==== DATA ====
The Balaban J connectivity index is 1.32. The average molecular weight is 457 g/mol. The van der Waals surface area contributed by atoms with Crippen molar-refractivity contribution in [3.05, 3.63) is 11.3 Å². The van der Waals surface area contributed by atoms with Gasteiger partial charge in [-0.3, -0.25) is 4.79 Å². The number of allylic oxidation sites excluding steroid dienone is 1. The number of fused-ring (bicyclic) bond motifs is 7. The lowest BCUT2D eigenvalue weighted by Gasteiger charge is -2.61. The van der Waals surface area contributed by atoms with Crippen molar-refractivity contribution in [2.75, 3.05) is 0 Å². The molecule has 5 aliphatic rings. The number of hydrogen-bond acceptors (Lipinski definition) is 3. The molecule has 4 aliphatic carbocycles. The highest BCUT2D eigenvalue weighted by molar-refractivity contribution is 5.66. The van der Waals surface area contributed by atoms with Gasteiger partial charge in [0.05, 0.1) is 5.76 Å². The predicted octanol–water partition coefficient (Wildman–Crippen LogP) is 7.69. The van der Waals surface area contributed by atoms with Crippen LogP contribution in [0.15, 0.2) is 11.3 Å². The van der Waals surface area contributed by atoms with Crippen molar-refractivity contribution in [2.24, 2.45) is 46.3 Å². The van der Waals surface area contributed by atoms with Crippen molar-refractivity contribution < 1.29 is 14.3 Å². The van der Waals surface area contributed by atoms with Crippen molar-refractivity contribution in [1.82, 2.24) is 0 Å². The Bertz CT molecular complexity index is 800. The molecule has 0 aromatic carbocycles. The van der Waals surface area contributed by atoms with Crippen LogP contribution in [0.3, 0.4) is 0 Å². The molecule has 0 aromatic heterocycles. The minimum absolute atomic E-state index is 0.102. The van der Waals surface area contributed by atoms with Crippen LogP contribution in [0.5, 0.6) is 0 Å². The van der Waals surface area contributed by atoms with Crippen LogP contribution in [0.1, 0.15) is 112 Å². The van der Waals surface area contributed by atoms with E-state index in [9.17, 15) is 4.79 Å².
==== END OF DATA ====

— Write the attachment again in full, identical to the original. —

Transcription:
The Balaban J connectivity index is 1.32. The average molecular weight is 457 g/mol. The van der Waals surface area contributed by atoms with Crippen molar-refractivity contribution in [3.05, 3.63) is 11.3 Å². The van der Waals surface area contributed by atoms with Gasteiger partial charge in [-0.3, -0.25) is 4.79 Å². The number of allylic oxidation sites excluding steroid dienone is 1. The number of fused-ring (bicyclic) bond motifs is 7. The lowest BCUT2D eigenvalue weighted by Gasteiger charge is -2.61. The van der Waals surface area contributed by atoms with Crippen molar-refractivity contribution in [2.75, 3.05) is 0 Å². The molecule has 5 aliphatic rings. The number of hydrogen-bond acceptors (Lipinski definition) is 3. The molecule has 4 aliphatic carbocycles. The highest BCUT2D eigenvalue weighted by molar-refractivity contribution is 5.66. The van der Waals surface area contributed by atoms with Gasteiger partial charge in [0.05, 0.1) is 5.76 Å². The predicted octanol–water partition coefficient (Wildman–Crippen LogP) is 7.69. The van der Waals surface area contributed by atoms with Crippen LogP contribution in [0.15, 0.2) is 11.3 Å². The van der Waals surface area contributed by atoms with Crippen molar-refractivity contribution in [2.24, 2.45) is 46.3 Å². The van der Waals surface area contributed by atoms with Crippen molar-refractivity contribution < 1.29 is 14.3 Å². The van der Waals surface area contributed by atoms with Crippen molar-refractivity contribution in [1.82, 2.24) is 0 Å². The Bertz CT molecular complexity index is 800. The molecule has 0 aromatic carbocycles. The van der Waals surface area contributed by atoms with Crippen LogP contribution in [0.3, 0.4) is 0 Å². The molecule has 0 aromatic heterocycles. The minimum absolute atomic E-state index is 0.102. The van der Waals surface area contributed by atoms with Crippen LogP contribution in [0.5, 0.6) is 0 Å². The van der Waals surface area contributed by atoms with Crippen LogP contribution in [0.1, 0.15) is 112 Å². The van der Waals surface area contributed by atoms with E-state index in [9.17, 15) is 4.79 Å².